Designing a self-righting buoy or packaging for emergency medical supplies to be dropped by parachute are just two of the projects which have engaged the minds of young people in the north-east through Durham University's Input scheme.
Aimed at instilling in young people an interest in applied science and technology, it presents technical problems which stretch the imagination and challenge teachers in ways which would not normally be possible within the constraints of a school timetable.
A three-way co-operation between the university, and industry and schools in the region, it is based on a course which includes hands-on project work on a real engineering problem, team work, oral presentation, video recording and the use of foreign language skills for students across an age range of nine to 19.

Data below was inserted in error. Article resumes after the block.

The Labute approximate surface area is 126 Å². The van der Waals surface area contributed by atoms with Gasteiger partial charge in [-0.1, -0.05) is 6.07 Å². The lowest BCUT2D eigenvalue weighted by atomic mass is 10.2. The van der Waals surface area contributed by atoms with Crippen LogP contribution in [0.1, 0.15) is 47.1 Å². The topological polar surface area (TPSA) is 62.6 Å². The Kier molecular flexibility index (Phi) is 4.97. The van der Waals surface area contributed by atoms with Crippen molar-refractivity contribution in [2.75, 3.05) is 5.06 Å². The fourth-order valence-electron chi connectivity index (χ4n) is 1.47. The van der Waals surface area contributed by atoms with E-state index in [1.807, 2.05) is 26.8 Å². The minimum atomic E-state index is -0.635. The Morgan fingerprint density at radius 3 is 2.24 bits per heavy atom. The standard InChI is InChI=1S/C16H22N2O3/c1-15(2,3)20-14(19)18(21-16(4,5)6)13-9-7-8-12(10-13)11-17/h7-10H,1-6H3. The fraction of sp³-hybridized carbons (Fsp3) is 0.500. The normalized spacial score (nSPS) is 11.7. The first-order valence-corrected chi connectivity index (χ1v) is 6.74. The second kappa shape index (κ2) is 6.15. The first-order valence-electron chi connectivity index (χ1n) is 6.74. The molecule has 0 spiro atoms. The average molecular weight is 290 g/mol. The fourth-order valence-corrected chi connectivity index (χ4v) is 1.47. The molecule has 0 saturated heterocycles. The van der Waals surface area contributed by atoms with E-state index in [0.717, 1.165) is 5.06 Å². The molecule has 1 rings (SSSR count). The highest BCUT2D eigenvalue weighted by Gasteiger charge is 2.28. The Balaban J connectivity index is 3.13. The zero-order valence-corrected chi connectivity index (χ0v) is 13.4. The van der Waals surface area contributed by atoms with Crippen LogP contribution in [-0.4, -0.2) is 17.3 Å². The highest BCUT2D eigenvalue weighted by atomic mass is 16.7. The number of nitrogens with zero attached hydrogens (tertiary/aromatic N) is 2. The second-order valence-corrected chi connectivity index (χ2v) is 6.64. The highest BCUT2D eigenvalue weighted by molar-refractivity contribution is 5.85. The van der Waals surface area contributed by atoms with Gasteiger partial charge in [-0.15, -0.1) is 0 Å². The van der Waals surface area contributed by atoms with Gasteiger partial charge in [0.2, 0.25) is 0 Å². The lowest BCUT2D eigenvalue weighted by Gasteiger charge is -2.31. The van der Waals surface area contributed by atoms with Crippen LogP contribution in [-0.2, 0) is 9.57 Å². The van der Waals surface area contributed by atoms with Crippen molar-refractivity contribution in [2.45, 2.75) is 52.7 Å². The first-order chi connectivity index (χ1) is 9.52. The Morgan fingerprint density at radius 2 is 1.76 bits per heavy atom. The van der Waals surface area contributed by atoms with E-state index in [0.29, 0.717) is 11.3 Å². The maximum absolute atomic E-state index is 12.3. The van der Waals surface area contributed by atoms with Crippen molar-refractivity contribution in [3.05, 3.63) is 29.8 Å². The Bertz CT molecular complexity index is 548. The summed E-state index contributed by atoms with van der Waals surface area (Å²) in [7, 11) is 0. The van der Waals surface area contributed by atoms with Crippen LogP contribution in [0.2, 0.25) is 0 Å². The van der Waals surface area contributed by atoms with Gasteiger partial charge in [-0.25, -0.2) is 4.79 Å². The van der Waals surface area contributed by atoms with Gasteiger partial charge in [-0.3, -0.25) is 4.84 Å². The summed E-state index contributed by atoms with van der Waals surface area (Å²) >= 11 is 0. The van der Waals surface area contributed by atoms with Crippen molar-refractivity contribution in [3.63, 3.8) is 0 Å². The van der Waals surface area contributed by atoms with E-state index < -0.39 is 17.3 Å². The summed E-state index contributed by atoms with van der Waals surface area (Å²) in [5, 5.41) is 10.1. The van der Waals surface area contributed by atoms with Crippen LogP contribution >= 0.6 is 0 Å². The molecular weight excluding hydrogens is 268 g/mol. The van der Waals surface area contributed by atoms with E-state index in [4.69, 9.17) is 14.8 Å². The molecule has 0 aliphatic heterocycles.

Although the course for students is the most obvious, it is paralleled by one for teachers who help the university's Input team and frequently find that their expectations of what can be achieved with young people is raised.
Input has had a significant impact in the north-east, where the target of 25 per cent of students taking part at some time in their school career is likely to be reached by 1996. This success is beginning to spread to other parts of the country.